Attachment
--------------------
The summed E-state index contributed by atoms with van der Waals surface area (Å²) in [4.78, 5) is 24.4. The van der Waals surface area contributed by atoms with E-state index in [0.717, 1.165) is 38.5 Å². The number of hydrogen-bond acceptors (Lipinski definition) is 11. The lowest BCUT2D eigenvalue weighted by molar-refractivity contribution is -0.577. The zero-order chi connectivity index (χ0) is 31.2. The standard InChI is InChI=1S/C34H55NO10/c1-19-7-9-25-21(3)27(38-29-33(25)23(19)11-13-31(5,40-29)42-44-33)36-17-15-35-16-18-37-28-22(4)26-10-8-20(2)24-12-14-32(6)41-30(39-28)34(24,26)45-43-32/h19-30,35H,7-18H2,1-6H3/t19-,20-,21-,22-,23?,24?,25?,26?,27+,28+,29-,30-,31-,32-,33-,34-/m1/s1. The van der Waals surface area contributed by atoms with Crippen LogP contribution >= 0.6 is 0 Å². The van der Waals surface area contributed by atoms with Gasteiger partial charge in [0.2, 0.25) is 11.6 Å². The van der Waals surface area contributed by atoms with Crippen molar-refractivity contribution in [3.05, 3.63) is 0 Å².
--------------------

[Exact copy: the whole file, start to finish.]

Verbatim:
The summed E-state index contributed by atoms with van der Waals surface area (Å²) in [4.78, 5) is 24.4. The van der Waals surface area contributed by atoms with E-state index in [0.717, 1.165) is 38.5 Å². The number of hydrogen-bond acceptors (Lipinski definition) is 11. The lowest BCUT2D eigenvalue weighted by molar-refractivity contribution is -0.577. The zero-order chi connectivity index (χ0) is 31.2. The standard InChI is InChI=1S/C34H55NO10/c1-19-7-9-25-21(3)27(38-29-33(25)23(19)11-13-31(5,40-29)42-44-33)36-17-15-35-16-18-37-28-22(4)26-10-8-20(2)24-12-14-32(6)41-30(39-28)34(24,26)45-43-32/h19-30,35H,7-18H2,1-6H3/t19-,20-,21-,22-,23?,24?,25?,26?,27+,28+,29-,30-,31-,32-,33-,34-/m1/s1. The van der Waals surface area contributed by atoms with Crippen LogP contribution >= 0.6 is 0 Å². The van der Waals surface area contributed by atoms with Gasteiger partial charge in [0.2, 0.25) is 11.6 Å². The van der Waals surface area contributed by atoms with Crippen molar-refractivity contribution in [3.05, 3.63) is 0 Å².